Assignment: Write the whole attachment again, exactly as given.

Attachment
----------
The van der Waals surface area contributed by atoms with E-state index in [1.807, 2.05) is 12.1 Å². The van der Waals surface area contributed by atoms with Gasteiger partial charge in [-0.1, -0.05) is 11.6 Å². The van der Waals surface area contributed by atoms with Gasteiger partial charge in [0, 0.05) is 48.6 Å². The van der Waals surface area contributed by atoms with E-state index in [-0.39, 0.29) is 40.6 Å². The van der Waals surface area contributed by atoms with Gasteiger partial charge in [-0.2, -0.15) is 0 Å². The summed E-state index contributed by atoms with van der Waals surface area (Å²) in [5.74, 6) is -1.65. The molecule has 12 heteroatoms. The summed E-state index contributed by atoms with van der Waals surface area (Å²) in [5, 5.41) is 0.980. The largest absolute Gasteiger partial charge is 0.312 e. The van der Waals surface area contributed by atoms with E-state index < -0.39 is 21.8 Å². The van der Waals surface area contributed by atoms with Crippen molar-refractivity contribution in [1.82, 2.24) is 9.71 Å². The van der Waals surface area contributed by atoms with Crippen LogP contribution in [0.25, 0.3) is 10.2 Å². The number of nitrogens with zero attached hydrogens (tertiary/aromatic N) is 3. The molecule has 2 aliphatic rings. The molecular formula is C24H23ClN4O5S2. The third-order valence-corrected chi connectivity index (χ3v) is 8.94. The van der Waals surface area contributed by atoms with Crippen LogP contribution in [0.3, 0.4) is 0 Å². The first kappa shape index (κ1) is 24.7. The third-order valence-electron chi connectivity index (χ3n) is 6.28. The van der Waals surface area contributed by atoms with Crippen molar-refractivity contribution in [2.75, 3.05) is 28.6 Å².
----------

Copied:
The van der Waals surface area contributed by atoms with E-state index in [1.807, 2.05) is 12.1 Å². The van der Waals surface area contributed by atoms with Gasteiger partial charge in [-0.1, -0.05) is 11.6 Å². The van der Waals surface area contributed by atoms with Gasteiger partial charge in [0, 0.05) is 48.6 Å². The van der Waals surface area contributed by atoms with E-state index in [-0.39, 0.29) is 40.6 Å². The van der Waals surface area contributed by atoms with Gasteiger partial charge in [-0.2, -0.15) is 0 Å². The summed E-state index contributed by atoms with van der Waals surface area (Å²) in [5.74, 6) is -1.65. The molecule has 12 heteroatoms. The summed E-state index contributed by atoms with van der Waals surface area (Å²) in [5, 5.41) is 0.980. The largest absolute Gasteiger partial charge is 0.312 e. The van der Waals surface area contributed by atoms with E-state index < -0.39 is 21.8 Å². The van der Waals surface area contributed by atoms with Crippen molar-refractivity contribution in [1.82, 2.24) is 9.71 Å². The van der Waals surface area contributed by atoms with Crippen LogP contribution in [0.25, 0.3) is 10.2 Å². The number of nitrogens with zero attached hydrogens (tertiary/aromatic N) is 3. The molecule has 2 aliphatic rings. The molecular formula is C24H23ClN4O5S2. The third-order valence-corrected chi connectivity index (χ3v) is 8.94. The van der Waals surface area contributed by atoms with Crippen LogP contribution in [0.3, 0.4) is 0 Å². The first kappa shape index (κ1) is 24.7. The third-order valence-electron chi connectivity index (χ3n) is 6.28. The van der Waals surface area contributed by atoms with Crippen molar-refractivity contribution in [2.75, 3.05) is 28.6 Å².